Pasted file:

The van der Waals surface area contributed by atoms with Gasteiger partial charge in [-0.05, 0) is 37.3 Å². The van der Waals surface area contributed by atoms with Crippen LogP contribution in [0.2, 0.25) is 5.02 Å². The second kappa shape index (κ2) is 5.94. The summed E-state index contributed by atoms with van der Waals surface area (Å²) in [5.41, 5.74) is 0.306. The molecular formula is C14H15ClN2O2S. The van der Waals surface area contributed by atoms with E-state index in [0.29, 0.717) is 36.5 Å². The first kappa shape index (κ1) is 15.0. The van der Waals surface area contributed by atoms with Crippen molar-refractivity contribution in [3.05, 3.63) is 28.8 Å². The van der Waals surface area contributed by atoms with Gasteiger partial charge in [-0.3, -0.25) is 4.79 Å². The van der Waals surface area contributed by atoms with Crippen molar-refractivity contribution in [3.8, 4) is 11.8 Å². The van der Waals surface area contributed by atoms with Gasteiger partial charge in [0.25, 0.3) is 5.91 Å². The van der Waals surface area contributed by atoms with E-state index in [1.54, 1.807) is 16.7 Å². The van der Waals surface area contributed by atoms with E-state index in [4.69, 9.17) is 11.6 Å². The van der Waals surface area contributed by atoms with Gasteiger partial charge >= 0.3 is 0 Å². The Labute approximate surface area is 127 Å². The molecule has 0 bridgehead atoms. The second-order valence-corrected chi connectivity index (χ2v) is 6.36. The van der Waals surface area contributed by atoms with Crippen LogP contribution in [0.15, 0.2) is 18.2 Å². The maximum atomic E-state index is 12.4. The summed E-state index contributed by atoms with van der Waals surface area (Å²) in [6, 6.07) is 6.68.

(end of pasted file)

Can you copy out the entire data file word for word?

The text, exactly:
The van der Waals surface area contributed by atoms with Gasteiger partial charge in [-0.05, 0) is 37.3 Å². The van der Waals surface area contributed by atoms with Crippen LogP contribution in [0.2, 0.25) is 5.02 Å². The second kappa shape index (κ2) is 5.94. The summed E-state index contributed by atoms with van der Waals surface area (Å²) in [5.41, 5.74) is 0.306. The molecular formula is C14H15ClN2O2S. The van der Waals surface area contributed by atoms with E-state index in [0.29, 0.717) is 36.5 Å². The first kappa shape index (κ1) is 15.0. The van der Waals surface area contributed by atoms with Crippen molar-refractivity contribution in [3.05, 3.63) is 28.8 Å². The van der Waals surface area contributed by atoms with Gasteiger partial charge in [-0.3, -0.25) is 4.79 Å². The van der Waals surface area contributed by atoms with Crippen molar-refractivity contribution in [3.8, 4) is 11.8 Å². The van der Waals surface area contributed by atoms with Gasteiger partial charge in [0.25, 0.3) is 5.91 Å². The van der Waals surface area contributed by atoms with E-state index in [1.54, 1.807) is 16.7 Å². The van der Waals surface area contributed by atoms with E-state index in [4.69, 9.17) is 11.6 Å². The van der Waals surface area contributed by atoms with Gasteiger partial charge >= 0.3 is 0 Å². The Labute approximate surface area is 127 Å². The molecule has 0 bridgehead atoms. The second-order valence-corrected chi connectivity index (χ2v) is 6.36. The van der Waals surface area contributed by atoms with Crippen LogP contribution in [0.15, 0.2) is 18.2 Å². The maximum atomic E-state index is 12.4. The summed E-state index contributed by atoms with van der Waals surface area (Å²) in [6, 6.07) is 6.68.